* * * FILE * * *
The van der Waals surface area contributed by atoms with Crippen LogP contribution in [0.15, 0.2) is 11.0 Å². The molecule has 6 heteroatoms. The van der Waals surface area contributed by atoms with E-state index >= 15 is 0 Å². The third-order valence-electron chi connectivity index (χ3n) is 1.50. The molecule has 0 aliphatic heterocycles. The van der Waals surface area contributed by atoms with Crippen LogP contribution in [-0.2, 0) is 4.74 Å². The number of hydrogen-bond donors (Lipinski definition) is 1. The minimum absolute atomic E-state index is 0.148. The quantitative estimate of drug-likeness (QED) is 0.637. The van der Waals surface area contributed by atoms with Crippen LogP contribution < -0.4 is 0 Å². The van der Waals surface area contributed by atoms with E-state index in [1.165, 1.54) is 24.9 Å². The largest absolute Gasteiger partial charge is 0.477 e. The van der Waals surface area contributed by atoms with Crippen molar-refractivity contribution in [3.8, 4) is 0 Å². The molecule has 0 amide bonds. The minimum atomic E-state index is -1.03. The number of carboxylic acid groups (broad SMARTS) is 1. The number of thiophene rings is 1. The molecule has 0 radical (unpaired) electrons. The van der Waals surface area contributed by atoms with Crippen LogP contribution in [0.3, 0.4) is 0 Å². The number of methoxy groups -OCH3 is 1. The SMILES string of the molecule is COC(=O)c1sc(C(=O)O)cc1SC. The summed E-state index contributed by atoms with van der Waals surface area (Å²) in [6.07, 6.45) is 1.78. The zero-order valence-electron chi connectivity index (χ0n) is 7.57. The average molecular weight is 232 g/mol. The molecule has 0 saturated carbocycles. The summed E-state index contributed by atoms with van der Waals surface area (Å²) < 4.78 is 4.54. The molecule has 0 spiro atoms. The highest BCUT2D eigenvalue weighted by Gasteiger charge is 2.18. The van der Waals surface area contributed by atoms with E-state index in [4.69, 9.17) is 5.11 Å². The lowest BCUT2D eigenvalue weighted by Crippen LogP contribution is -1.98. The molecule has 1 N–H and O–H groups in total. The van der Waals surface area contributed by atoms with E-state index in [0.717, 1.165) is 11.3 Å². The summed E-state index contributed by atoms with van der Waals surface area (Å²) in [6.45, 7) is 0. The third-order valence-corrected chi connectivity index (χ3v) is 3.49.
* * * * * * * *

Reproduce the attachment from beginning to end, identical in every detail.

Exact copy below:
The van der Waals surface area contributed by atoms with Crippen LogP contribution in [0.15, 0.2) is 11.0 Å². The molecule has 6 heteroatoms. The van der Waals surface area contributed by atoms with E-state index >= 15 is 0 Å². The third-order valence-electron chi connectivity index (χ3n) is 1.50. The molecule has 0 aliphatic heterocycles. The van der Waals surface area contributed by atoms with Crippen LogP contribution in [-0.2, 0) is 4.74 Å². The number of hydrogen-bond donors (Lipinski definition) is 1. The minimum absolute atomic E-state index is 0.148. The quantitative estimate of drug-likeness (QED) is 0.637. The van der Waals surface area contributed by atoms with Crippen LogP contribution < -0.4 is 0 Å². The van der Waals surface area contributed by atoms with E-state index in [1.165, 1.54) is 24.9 Å². The largest absolute Gasteiger partial charge is 0.477 e. The van der Waals surface area contributed by atoms with Crippen molar-refractivity contribution in [3.8, 4) is 0 Å². The molecule has 0 amide bonds. The minimum atomic E-state index is -1.03. The number of carboxylic acid groups (broad SMARTS) is 1. The number of thiophene rings is 1. The molecule has 0 radical (unpaired) electrons. The van der Waals surface area contributed by atoms with Crippen LogP contribution in [0.3, 0.4) is 0 Å². The number of methoxy groups -OCH3 is 1. The SMILES string of the molecule is COC(=O)c1sc(C(=O)O)cc1SC. The summed E-state index contributed by atoms with van der Waals surface area (Å²) in [6.07, 6.45) is 1.78. The zero-order valence-electron chi connectivity index (χ0n) is 7.57. The average molecular weight is 232 g/mol. The molecule has 0 saturated carbocycles. The summed E-state index contributed by atoms with van der Waals surface area (Å²) < 4.78 is 4.54. The molecule has 0 spiro atoms. The highest BCUT2D eigenvalue weighted by Gasteiger charge is 2.18. The van der Waals surface area contributed by atoms with E-state index in [4.69, 9.17) is 5.11 Å². The lowest BCUT2D eigenvalue weighted by Crippen LogP contribution is -1.98. The molecule has 1 N–H and O–H groups in total. The van der Waals surface area contributed by atoms with E-state index in [0.717, 1.165) is 11.3 Å². The summed E-state index contributed by atoms with van der Waals surface area (Å²) in [6.45, 7) is 0. The third-order valence-corrected chi connectivity index (χ3v) is 3.49.